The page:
Harvest safety. Hot peppers contain organic chemicals called capsaicinoids which can burn the skin and eyes. Wear rubber gloves when harvesting hot peppers and be careful not to rub your eyes. The best antidote for burning skin to to rub them with isopropyl (rubbing) alcohol.

Varieties. See the article Hot Peppers for the Vegetable Garden.

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14 Comments

    • Mulch hot peppers with well-aged compost. Aged compost is both rich in nutrients and loose–allowing seeds to easily emerge after germination. As well aged compost is rich in all the major and minor nutrients that hot peppers need for best growth. Aged compost also holds soil moisture and will require less water during the hottest months of summer.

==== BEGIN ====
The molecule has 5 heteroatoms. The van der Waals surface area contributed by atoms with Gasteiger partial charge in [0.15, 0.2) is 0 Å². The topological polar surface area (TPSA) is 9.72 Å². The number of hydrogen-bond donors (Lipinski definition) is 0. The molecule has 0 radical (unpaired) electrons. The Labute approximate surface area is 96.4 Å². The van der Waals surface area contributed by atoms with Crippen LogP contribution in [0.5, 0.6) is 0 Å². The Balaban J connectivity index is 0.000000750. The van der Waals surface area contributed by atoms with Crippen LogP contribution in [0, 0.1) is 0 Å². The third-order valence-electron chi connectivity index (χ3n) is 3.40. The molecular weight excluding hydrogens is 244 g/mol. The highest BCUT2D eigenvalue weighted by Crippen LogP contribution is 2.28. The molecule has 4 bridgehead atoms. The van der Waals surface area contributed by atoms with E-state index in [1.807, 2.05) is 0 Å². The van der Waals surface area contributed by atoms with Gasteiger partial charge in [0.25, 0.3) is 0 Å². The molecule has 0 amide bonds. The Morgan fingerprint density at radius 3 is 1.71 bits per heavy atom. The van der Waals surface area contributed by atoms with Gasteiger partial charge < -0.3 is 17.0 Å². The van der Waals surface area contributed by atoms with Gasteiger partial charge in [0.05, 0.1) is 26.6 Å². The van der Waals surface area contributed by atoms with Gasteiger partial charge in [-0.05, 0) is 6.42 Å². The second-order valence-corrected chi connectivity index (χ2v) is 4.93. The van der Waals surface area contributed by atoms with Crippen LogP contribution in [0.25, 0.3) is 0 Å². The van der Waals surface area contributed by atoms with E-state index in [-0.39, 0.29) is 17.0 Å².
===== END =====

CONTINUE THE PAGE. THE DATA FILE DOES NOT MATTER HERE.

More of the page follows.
• An NPK ratio of 1-2-1 or 1-2-2 is best for peppers and other summer fruiting crops such as tomatoes and eggplants. Common fertilizer package labels will read 5-10-5 or 5-10-10 or 2-4-2 or 2-4-4. Low nitrogen, higher phosphorus (for flower, fruit, and root development) and higher potassium for all-around health and environmental tolerance.

  1. Growing New Mexico chili here in Maui, Hawaii. Seeds from chilipepper inst. at New Mexico St. Univ. Started in January So far so good. Channel 13 in Albuquerque did a Zoom TV interview with me. Was fun.

    • Eggplants temperatures consistently between 70° and 90°F to reach harvest; if night or day temperatures are falling below 70°F on a consistent basis and you don’t have a way to keep the temperatures warm, then it’s time to move on to cool-season crops.

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Hot Peppers for the Vegetable Garden